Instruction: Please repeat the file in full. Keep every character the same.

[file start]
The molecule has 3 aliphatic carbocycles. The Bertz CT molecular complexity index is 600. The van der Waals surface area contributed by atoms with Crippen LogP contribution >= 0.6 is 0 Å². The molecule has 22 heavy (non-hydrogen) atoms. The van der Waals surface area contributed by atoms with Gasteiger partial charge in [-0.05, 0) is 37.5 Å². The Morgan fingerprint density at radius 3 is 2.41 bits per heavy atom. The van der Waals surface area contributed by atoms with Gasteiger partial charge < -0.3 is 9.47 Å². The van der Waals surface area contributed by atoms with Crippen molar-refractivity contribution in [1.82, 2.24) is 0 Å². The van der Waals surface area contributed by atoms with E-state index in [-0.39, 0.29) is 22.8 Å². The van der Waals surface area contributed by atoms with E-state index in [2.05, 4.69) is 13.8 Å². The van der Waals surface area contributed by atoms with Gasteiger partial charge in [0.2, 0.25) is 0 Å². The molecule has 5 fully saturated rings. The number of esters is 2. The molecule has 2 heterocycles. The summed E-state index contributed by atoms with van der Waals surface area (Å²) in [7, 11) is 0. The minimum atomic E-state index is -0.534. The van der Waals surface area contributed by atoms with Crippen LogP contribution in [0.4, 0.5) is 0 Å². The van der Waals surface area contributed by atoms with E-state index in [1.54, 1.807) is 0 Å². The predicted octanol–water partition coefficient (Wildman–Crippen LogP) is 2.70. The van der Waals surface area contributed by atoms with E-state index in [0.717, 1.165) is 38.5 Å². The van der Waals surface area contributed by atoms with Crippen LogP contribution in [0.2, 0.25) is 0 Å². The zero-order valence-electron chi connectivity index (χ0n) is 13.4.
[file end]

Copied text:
The molecule has 3 aliphatic carbocycles. The Bertz CT molecular complexity index is 600. The van der Waals surface area contributed by atoms with Crippen LogP contribution >= 0.6 is 0 Å². The molecule has 22 heavy (non-hydrogen) atoms. The van der Waals surface area contributed by atoms with Gasteiger partial charge in [-0.05, 0) is 37.5 Å². The Morgan fingerprint density at radius 3 is 2.41 bits per heavy atom. The van der Waals surface area contributed by atoms with Gasteiger partial charge < -0.3 is 9.47 Å². The van der Waals surface area contributed by atoms with Crippen molar-refractivity contribution in [1.82, 2.24) is 0 Å². The van der Waals surface area contributed by atoms with E-state index in [-0.39, 0.29) is 22.8 Å². The van der Waals surface area contributed by atoms with E-state index in [2.05, 4.69) is 13.8 Å². The van der Waals surface area contributed by atoms with Gasteiger partial charge in [0.2, 0.25) is 0 Å². The molecule has 5 fully saturated rings. The number of esters is 2. The molecule has 2 heterocycles. The summed E-state index contributed by atoms with van der Waals surface area (Å²) in [7, 11) is 0. The minimum atomic E-state index is -0.534. The van der Waals surface area contributed by atoms with Crippen LogP contribution in [0.4, 0.5) is 0 Å². The van der Waals surface area contributed by atoms with E-state index in [1.54, 1.807) is 0 Å². The predicted octanol–water partition coefficient (Wildman–Crippen LogP) is 2.70. The van der Waals surface area contributed by atoms with E-state index in [0.717, 1.165) is 38.5 Å². The van der Waals surface area contributed by atoms with Crippen LogP contribution in [0.2, 0.25) is 0 Å². The zero-order valence-electron chi connectivity index (χ0n) is 13.4.